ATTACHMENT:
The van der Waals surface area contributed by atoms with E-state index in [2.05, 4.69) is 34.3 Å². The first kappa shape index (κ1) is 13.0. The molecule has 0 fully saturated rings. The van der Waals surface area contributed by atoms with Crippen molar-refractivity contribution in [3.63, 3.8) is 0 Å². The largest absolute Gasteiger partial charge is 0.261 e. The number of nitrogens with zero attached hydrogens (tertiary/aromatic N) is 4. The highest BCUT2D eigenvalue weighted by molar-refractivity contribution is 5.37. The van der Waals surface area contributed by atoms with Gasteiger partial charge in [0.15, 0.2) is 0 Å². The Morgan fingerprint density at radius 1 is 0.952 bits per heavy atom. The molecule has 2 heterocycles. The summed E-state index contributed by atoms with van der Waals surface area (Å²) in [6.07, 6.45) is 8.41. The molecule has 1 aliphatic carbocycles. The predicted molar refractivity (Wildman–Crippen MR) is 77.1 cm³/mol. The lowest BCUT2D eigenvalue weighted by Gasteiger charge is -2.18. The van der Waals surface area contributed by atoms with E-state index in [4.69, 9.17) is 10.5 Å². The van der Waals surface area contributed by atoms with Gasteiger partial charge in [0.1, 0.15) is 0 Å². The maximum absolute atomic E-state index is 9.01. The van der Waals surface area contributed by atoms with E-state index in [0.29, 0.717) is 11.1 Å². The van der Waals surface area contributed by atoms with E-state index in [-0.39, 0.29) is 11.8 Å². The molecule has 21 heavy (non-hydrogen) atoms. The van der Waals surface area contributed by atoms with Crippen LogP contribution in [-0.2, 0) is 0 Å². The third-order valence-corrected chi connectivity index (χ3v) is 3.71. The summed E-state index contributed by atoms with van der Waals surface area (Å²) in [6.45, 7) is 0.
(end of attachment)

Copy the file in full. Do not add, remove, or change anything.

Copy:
The van der Waals surface area contributed by atoms with E-state index in [2.05, 4.69) is 34.3 Å². The first kappa shape index (κ1) is 13.0. The molecule has 0 fully saturated rings. The van der Waals surface area contributed by atoms with Crippen molar-refractivity contribution in [3.63, 3.8) is 0 Å². The largest absolute Gasteiger partial charge is 0.261 e. The number of nitrogens with zero attached hydrogens (tertiary/aromatic N) is 4. The highest BCUT2D eigenvalue weighted by molar-refractivity contribution is 5.37. The van der Waals surface area contributed by atoms with Gasteiger partial charge in [0.15, 0.2) is 0 Å². The Morgan fingerprint density at radius 1 is 0.952 bits per heavy atom. The molecule has 2 heterocycles. The summed E-state index contributed by atoms with van der Waals surface area (Å²) in [6.07, 6.45) is 8.41. The molecule has 1 aliphatic carbocycles. The predicted molar refractivity (Wildman–Crippen MR) is 77.1 cm³/mol. The lowest BCUT2D eigenvalue weighted by Gasteiger charge is -2.18. The van der Waals surface area contributed by atoms with E-state index in [4.69, 9.17) is 10.5 Å². The van der Waals surface area contributed by atoms with Gasteiger partial charge in [0.1, 0.15) is 0 Å². The maximum absolute atomic E-state index is 9.01. The van der Waals surface area contributed by atoms with E-state index in [0.29, 0.717) is 11.1 Å². The van der Waals surface area contributed by atoms with E-state index in [-0.39, 0.29) is 11.8 Å². The molecule has 21 heavy (non-hydrogen) atoms. The van der Waals surface area contributed by atoms with Crippen LogP contribution in [-0.2, 0) is 0 Å². The third-order valence-corrected chi connectivity index (χ3v) is 3.71. The summed E-state index contributed by atoms with van der Waals surface area (Å²) in [6.45, 7) is 0.